Indiana’s newest online charter school, set to open in July, promises to fundamentally change how Hoosier students learn about agriculture — complete with a 600-acre farm campus in southern Indiana.
The school says it can be a model for online schools, learning from others’ mistakes.
But at a time when virtual charter schools across the country are garnering steep criticism for failing to serve students, the Indiana Agriculture and Technology School faces hurdles: Its leaders’ questionable track records with virtual schools, the state’s lax regulations for oversight, and a property sale kept out of public view.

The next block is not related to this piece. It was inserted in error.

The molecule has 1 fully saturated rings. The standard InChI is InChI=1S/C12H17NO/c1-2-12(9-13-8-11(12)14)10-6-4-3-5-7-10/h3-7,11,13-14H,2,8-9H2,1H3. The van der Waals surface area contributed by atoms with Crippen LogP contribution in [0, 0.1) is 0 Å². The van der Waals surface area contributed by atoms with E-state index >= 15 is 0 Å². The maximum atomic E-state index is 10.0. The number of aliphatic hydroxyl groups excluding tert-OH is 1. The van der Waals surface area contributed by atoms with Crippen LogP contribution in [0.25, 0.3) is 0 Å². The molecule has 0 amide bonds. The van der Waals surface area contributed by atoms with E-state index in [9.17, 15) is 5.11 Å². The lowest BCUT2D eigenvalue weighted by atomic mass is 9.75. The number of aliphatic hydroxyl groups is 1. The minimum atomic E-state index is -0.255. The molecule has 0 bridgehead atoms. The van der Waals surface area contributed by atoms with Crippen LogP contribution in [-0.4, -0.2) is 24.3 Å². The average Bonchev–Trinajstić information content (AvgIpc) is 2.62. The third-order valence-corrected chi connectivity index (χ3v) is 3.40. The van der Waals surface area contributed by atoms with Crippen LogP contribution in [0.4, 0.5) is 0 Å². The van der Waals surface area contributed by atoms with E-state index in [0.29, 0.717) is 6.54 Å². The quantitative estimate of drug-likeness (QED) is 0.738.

Will the school reach its lofty goal of overhauling how students learn about agriculture? Or will it become an example that only further highlights how Indiana doesn’t adequately regulate its online schools?
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